crossing the Andes

A 6-hour bus ride takes you from Mendoza across the Andes to Santiago de Chile. The route climbs very slowly on the Argentinian side so it is a surprise when a road sign at the border informs you that you are 3,200 metres above sea level. The breathing becomes heavier and the head a bit dizzy (or was it all the turns?).

The scenery along the road is amazing – the colours and structure of the ground change all the time from bright greens and yellows to pale, high-mountain grey and orange, from grassy plains to rock to sand.


While I was expecting a scenic ride, the experience at the border was a surprise. In the first three weeks of travelling I entered three countries, was asked how long I intended to stay, got my passport stamped and waved goodbye. At best, the exercise is tedious.

The scene at the border between Argentina and Chile, high up in the Andes, was more intense. All the passengers had to leave the bus and queue, first, to get an uninterested look and automatised stamp from the Argentinian official and then again for a full interview with the Chilean. Why are you here? Why are you taking a bus and not a plane? Are you married? What is your profession? Oh, abogado… OK, fiiine.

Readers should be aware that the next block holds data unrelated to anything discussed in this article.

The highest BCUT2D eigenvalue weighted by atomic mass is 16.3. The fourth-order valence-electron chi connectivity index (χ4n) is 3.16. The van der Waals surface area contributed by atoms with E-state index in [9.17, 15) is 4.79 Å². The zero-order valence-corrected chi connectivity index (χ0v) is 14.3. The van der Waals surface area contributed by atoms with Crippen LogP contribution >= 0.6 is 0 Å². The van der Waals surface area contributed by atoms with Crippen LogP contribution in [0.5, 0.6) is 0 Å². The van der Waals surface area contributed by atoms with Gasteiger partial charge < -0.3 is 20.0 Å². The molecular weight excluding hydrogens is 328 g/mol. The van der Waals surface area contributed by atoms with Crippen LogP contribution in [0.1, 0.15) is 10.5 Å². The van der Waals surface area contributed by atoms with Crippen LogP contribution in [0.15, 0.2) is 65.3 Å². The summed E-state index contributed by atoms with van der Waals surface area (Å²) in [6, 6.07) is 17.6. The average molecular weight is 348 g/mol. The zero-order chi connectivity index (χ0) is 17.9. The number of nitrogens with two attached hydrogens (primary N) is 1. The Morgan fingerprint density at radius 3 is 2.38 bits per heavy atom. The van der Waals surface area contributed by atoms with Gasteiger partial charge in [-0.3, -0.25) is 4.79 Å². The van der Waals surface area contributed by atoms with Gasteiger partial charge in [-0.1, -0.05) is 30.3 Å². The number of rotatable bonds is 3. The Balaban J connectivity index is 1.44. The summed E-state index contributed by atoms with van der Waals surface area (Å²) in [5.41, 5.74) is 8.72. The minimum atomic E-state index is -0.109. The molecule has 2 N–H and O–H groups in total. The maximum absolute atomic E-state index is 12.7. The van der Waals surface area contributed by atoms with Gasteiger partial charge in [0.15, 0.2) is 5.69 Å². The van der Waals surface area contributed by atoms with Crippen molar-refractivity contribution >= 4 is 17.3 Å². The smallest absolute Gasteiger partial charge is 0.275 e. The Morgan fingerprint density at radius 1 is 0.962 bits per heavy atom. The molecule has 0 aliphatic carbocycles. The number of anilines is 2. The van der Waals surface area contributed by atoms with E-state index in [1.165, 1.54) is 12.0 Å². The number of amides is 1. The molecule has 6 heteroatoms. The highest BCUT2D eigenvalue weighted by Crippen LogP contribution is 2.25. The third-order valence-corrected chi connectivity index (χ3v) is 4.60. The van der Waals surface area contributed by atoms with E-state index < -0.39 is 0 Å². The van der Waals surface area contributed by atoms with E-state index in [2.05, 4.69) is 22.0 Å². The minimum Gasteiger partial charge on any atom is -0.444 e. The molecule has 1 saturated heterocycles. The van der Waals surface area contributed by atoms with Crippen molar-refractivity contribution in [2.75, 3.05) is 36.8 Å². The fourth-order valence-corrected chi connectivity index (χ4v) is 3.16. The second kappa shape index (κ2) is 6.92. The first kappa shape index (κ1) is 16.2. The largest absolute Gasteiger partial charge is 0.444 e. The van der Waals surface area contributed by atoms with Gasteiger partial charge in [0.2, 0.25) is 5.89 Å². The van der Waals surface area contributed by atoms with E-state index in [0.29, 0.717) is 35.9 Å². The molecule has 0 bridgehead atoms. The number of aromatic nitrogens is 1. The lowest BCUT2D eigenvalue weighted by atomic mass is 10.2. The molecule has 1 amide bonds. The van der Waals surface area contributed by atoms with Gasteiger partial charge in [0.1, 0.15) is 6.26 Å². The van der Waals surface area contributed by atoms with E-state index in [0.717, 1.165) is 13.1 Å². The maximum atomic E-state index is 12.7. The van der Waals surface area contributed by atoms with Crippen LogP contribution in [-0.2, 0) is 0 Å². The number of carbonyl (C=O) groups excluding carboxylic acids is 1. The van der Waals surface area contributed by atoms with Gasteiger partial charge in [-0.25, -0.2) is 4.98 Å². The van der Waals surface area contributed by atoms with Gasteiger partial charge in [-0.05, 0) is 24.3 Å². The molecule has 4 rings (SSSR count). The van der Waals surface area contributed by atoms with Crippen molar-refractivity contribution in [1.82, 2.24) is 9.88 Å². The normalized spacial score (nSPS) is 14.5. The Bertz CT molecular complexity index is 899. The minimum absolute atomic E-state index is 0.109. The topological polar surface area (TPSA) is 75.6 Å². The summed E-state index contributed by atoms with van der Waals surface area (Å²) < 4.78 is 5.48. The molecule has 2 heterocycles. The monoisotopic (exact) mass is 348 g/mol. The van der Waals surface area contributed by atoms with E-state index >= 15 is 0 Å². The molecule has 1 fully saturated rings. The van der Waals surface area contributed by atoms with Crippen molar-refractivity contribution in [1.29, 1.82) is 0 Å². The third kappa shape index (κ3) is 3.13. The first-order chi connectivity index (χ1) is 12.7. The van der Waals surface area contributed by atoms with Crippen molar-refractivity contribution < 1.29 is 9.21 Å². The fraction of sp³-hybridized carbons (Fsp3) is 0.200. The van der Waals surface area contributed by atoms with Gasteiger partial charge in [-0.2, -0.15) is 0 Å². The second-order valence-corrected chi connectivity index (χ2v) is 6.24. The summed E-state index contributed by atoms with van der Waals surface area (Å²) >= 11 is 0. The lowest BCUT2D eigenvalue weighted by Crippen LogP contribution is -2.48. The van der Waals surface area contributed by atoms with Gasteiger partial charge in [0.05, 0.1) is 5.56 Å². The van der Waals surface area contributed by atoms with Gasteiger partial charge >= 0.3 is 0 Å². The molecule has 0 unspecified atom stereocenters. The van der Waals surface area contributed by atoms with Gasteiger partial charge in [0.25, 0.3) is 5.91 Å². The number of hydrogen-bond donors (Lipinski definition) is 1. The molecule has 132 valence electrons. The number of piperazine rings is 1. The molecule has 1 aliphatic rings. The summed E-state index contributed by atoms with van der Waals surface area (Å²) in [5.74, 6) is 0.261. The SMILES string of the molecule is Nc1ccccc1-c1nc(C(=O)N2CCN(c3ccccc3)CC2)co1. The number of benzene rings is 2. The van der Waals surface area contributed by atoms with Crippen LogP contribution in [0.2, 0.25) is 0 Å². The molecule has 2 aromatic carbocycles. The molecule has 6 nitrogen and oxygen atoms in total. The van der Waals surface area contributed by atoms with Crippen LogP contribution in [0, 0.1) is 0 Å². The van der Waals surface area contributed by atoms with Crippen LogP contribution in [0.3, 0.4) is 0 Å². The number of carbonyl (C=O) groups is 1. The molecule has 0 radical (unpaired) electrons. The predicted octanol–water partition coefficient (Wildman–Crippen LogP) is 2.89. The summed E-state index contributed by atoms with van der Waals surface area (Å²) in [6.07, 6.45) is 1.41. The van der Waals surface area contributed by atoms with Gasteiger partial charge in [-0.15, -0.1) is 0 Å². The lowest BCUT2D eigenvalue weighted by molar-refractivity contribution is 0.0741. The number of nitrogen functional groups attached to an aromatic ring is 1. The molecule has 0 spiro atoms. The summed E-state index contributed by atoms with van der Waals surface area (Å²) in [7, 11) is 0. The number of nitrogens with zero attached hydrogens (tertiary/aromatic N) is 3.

The person before me was Peruvian with no job and a daughter living in Chile. She had a much longer and more threatening discussion.

Then came the sniffing by a dog. A lab, sure, but if you can’t cuddle it, what’s the point? We’re 3200m high, it’s cold, we don’t look at each other, we just wait for the dog to show up. The paranoid mind makes you start doubting the content of your own bag. How will I ever explain in Spanish (and with a heavy breath!) why I am carrying whatever they will find in my backpack? Wait! – what? Relax.

The dog passes, barks at a few people, passes again and barks some more. Then the headcount starts for which we had to rearrange ourselves in a single line in front of a wall. The numbers do not add up – the driver says he has 38 passengers, but there’s 39 of us standing at the wall. Jose B.? Si. Maria F.? Si. John D.? Presente. “Has someone’s name not been called out?” Em… mine. Name? Why are you here? Are you married? OK, fiiine.

The authorities took more than an hour to let the bus through to the other side. It is not the end of the world to be questioned, sniffed, barked at, counted in front of a wall, and then questioned some more. But it’s not fun either. Borders are not fun! They are humiliating and depersonalising. And if they are not fun for a white man travelling with an EU passport, imagine what they must feel like for the 80-year old Peruvian woman travelling alone and who only wants to see her daughter but whose every sentence is doubted and tested.

The more and more people back home who are having rabid dreams about raising borders again, should first cross one before indulging in their daydreams. Or else we should all start getting ready to be regularly sniffed by uncuddlable labradors.


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